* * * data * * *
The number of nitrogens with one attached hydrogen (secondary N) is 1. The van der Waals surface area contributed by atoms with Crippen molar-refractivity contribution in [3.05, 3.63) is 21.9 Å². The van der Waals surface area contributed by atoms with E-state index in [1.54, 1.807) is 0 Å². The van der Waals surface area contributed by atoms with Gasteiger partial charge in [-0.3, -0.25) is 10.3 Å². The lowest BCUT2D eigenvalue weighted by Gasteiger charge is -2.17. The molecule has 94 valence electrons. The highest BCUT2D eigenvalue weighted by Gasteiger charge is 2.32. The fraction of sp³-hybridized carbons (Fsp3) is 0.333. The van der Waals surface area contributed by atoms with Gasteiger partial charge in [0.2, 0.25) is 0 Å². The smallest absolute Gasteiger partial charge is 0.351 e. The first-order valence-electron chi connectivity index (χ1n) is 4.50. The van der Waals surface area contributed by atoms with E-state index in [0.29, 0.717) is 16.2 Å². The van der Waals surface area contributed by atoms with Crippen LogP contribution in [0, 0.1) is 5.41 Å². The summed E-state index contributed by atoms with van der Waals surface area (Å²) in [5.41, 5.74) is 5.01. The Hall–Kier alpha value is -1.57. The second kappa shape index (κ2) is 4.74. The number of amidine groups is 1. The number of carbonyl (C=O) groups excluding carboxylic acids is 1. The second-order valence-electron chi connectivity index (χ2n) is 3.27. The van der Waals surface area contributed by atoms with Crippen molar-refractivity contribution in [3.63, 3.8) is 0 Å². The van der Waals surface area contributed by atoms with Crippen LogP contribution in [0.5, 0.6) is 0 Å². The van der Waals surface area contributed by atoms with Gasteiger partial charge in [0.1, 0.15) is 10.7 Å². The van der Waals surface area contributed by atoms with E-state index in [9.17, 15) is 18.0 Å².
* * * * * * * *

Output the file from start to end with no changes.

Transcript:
The number of nitrogens with one attached hydrogen (secondary N) is 1. The van der Waals surface area contributed by atoms with Crippen molar-refractivity contribution in [3.05, 3.63) is 21.9 Å². The van der Waals surface area contributed by atoms with E-state index in [1.54, 1.807) is 0 Å². The van der Waals surface area contributed by atoms with Gasteiger partial charge in [-0.3, -0.25) is 10.3 Å². The lowest BCUT2D eigenvalue weighted by Gasteiger charge is -2.17. The molecule has 94 valence electrons. The highest BCUT2D eigenvalue weighted by Gasteiger charge is 2.32. The fraction of sp³-hybridized carbons (Fsp3) is 0.333. The van der Waals surface area contributed by atoms with Gasteiger partial charge in [0.2, 0.25) is 0 Å². The smallest absolute Gasteiger partial charge is 0.351 e. The first-order valence-electron chi connectivity index (χ1n) is 4.50. The van der Waals surface area contributed by atoms with E-state index in [0.29, 0.717) is 16.2 Å². The van der Waals surface area contributed by atoms with Crippen LogP contribution in [0, 0.1) is 5.41 Å². The summed E-state index contributed by atoms with van der Waals surface area (Å²) in [5.41, 5.74) is 5.01. The Hall–Kier alpha value is -1.57. The second kappa shape index (κ2) is 4.74. The number of amidine groups is 1. The number of carbonyl (C=O) groups excluding carboxylic acids is 1. The second-order valence-electron chi connectivity index (χ2n) is 3.27. The van der Waals surface area contributed by atoms with Crippen molar-refractivity contribution in [3.63, 3.8) is 0 Å². The van der Waals surface area contributed by atoms with Crippen LogP contribution in [0.5, 0.6) is 0 Å². The van der Waals surface area contributed by atoms with Gasteiger partial charge in [0.1, 0.15) is 10.7 Å². The van der Waals surface area contributed by atoms with E-state index in [9.17, 15) is 18.0 Å².